All In for Art

Amy and Steven Horowitz strengthen diverse voices at the School of the Museum of Fine Arts
Amy and Steven Horowitz

Steven and Amy Horowitz.

Steven and Amy Horowitz look forward to their annual pilgrimage to Boston for the SMFA Art Sale. The husband and wife, who both graduated from Tufts in 1998 and now live in New York, share an ardent interest in art. Sociology majors as undergraduates, they gravitate toward works that portray convictions about social issues and challenge ideas and assumptions.

Their collection has grown to include works by Helina Metaferia, AG15 (MFA), whose “Race Card” collage gives voice to under-recognized and marginalized women and artists of color, and photographer Lalla A. Essaydi, J99, AG03 (MFA), who, in her own words, invites viewers “to resist stereotypes.”

“The Art Sale is the highlight of our year,” said Steve. “We get to hear about different artists, and we know proceeds support financial aid, which creates an SMFA that’s inviting to talented students from all backgrounds. We come home with something we love, and we help to promote diverse voices in the arts.”

When the Horowitzes heard about the Schuler Access Initiative, it resonated with their interests and values. The Schuler Education Foundation is supporting financial aid efforts across the country for students with undocumented status, Deferred Action for Childhood Arrivals (DACA) status, and Pell Grant eligibility. At Tufts, the Schuler Access Initiative will match up to $25 million in gifts to financial aid.

For the Horowitzes, both trained as lawyers, the initiative aligns with their desire to support coming generations of artists, including those who will raise awareness about serious subjects.

Their contribution is also the latest expression of their ongoing enthusiasm for the School of the Museum of Fine Arts (part of the Tufts School of Arts and Sciences since 2016).

The Schuler Access Initiative is a “powerful framework for supporting students who traditionally can’t afford college or to pursue a career path in the arts,” said Steve. And as applied to art education, “we see it as a path toward greater civil dialogue in our society.”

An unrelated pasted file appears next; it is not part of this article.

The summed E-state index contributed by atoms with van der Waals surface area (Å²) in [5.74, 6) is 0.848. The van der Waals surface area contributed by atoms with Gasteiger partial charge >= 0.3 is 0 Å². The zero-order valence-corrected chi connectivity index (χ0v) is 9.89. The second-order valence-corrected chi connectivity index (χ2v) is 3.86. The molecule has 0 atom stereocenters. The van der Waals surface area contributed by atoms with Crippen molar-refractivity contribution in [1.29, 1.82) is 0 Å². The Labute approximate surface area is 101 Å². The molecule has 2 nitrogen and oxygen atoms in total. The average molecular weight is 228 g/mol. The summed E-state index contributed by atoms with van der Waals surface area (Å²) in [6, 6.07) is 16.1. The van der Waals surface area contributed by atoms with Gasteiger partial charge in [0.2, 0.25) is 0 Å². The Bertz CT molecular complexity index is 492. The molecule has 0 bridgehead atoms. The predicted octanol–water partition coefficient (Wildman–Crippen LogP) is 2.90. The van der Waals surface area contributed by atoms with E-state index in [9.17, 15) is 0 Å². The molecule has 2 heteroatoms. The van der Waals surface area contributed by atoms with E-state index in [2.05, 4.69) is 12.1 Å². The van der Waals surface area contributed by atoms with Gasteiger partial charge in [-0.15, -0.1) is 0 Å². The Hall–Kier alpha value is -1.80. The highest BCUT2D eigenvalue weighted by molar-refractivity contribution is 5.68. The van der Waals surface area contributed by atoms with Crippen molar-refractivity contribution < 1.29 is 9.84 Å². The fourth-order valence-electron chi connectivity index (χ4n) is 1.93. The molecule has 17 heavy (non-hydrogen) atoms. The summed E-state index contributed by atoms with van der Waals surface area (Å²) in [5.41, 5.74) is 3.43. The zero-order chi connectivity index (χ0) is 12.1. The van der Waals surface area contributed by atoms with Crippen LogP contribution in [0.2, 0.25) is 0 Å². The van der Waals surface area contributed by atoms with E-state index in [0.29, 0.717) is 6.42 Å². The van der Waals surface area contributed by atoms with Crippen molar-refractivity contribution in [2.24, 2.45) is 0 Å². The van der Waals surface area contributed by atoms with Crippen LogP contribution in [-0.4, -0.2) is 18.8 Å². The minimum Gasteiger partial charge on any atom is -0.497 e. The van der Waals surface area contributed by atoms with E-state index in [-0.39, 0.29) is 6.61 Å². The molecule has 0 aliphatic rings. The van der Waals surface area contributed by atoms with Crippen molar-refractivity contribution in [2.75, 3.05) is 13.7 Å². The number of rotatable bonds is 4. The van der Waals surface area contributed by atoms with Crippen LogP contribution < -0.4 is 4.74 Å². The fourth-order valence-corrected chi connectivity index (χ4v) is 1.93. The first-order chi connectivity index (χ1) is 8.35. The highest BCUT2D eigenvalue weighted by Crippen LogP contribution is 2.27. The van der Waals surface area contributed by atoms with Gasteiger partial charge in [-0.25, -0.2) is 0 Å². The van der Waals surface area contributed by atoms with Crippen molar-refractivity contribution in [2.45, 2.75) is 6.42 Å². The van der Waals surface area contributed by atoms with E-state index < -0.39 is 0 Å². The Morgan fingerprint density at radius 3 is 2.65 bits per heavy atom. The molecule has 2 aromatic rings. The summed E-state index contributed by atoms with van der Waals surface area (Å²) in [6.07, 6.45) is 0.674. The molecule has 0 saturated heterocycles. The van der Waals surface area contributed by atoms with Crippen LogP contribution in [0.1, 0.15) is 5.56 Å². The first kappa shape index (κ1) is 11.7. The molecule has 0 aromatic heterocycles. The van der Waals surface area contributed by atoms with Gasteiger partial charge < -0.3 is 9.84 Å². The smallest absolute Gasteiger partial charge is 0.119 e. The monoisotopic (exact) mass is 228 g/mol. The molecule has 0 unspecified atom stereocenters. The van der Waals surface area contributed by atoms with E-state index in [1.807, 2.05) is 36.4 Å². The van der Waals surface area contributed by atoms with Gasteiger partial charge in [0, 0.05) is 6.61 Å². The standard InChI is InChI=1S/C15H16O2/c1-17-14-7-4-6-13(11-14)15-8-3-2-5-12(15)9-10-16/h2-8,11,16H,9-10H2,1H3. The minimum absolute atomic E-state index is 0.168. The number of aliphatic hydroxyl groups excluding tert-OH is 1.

“We believe artists can contribute meaningful perspectives that can bridge differences like nothing else can,” said Amy. “It’s gratifying to know that through the Schuler Access Initiative, we are doing what we can to support an equitable and just society.”

Amy and Steve were both raised in New York City and met during Tufts pre-orientation. They hit it off so well they were dating by the time classes started.

By junior year, Steve, who had painted on and off since childhood, and Amy (then Schneider) were taking SMFA evening classes in painting and ceramics. Steve showed enviable talent, according to his wife. “He is like the Bob Ross of the family,” she said. “I made a pot that was too big for the kiln!”

The couple encouraged their children’s artistic curiosity, which would later bring them back to Tufts when their daughter enrolled in an SMFA summer Pre-College Program. Inspired by the school’s bustling vitality, they set up the Horowitz Fine Arts Endowed Scholarship Fund. In addition, they continue to be generous Annual Fund contributors and are members of the Visual Arts Advisory Board.

With their recent gift for financial aid, they are gratified to know they can help open the SMFA door to future artists.

“Our aspirations for SMFA,” said Steve, “are that it continues to strengthen its commitment to supporting artists who will, in the years to come, astound the world with their originality, convictions, and courage.”